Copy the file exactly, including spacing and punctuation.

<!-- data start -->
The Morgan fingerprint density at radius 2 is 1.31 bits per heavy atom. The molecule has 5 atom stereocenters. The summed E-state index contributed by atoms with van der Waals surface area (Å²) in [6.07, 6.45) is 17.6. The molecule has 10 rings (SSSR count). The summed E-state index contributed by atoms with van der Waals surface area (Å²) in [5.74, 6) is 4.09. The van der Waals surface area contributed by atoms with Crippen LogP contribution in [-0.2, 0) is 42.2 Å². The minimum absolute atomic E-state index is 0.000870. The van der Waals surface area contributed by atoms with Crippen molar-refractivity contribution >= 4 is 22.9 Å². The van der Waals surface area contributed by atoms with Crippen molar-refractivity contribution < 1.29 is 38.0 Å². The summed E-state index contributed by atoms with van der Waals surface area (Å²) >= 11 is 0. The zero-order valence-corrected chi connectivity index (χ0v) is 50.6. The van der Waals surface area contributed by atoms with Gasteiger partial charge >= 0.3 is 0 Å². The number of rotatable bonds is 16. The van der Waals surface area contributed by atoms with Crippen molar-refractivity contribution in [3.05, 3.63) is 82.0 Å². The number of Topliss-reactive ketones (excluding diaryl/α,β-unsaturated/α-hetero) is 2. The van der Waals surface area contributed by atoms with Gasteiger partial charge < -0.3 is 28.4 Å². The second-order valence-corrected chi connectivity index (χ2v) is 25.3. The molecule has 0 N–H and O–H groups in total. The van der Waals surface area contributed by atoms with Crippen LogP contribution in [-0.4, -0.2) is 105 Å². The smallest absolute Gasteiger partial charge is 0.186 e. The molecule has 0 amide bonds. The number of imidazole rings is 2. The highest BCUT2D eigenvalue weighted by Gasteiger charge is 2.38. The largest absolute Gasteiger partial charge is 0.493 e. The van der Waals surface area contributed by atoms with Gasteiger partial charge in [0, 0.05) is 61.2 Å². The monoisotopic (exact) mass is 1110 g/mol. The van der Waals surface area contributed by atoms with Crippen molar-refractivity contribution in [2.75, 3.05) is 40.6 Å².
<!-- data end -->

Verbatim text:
The Morgan fingerprint density at radius 2 is 1.31 bits per heavy atom. The molecule has 5 atom stereocenters. The summed E-state index contributed by atoms with van der Waals surface area (Å²) in [6.07, 6.45) is 17.6. The molecule has 10 rings (SSSR count). The summed E-state index contributed by atoms with van der Waals surface area (Å²) in [5.74, 6) is 4.09. The van der Waals surface area contributed by atoms with Crippen LogP contribution in [-0.2, 0) is 42.2 Å². The minimum absolute atomic E-state index is 0.000870. The van der Waals surface area contributed by atoms with Crippen molar-refractivity contribution >= 4 is 22.9 Å². The van der Waals surface area contributed by atoms with Crippen molar-refractivity contribution < 1.29 is 38.0 Å². The summed E-state index contributed by atoms with van der Waals surface area (Å²) >= 11 is 0. The zero-order valence-corrected chi connectivity index (χ0v) is 50.6. The van der Waals surface area contributed by atoms with Gasteiger partial charge >= 0.3 is 0 Å². The number of rotatable bonds is 16. The van der Waals surface area contributed by atoms with Crippen molar-refractivity contribution in [3.05, 3.63) is 82.0 Å². The number of Topliss-reactive ketones (excluding diaryl/α,β-unsaturated/α-hetero) is 2. The van der Waals surface area contributed by atoms with Gasteiger partial charge < -0.3 is 28.4 Å². The second-order valence-corrected chi connectivity index (χ2v) is 25.3. The molecule has 0 N–H and O–H groups in total. The van der Waals surface area contributed by atoms with Crippen LogP contribution in [-0.4, -0.2) is 105 Å². The smallest absolute Gasteiger partial charge is 0.186 e. The molecule has 0 amide bonds. The number of imidazole rings is 2. The highest BCUT2D eigenvalue weighted by Gasteiger charge is 2.38. The largest absolute Gasteiger partial charge is 0.493 e. The van der Waals surface area contributed by atoms with Gasteiger partial charge in [0, 0.05) is 61.2 Å². The monoisotopic (exact) mass is 1110 g/mol. The van der Waals surface area contributed by atoms with Crippen molar-refractivity contribution in [2.75, 3.05) is 40.6 Å².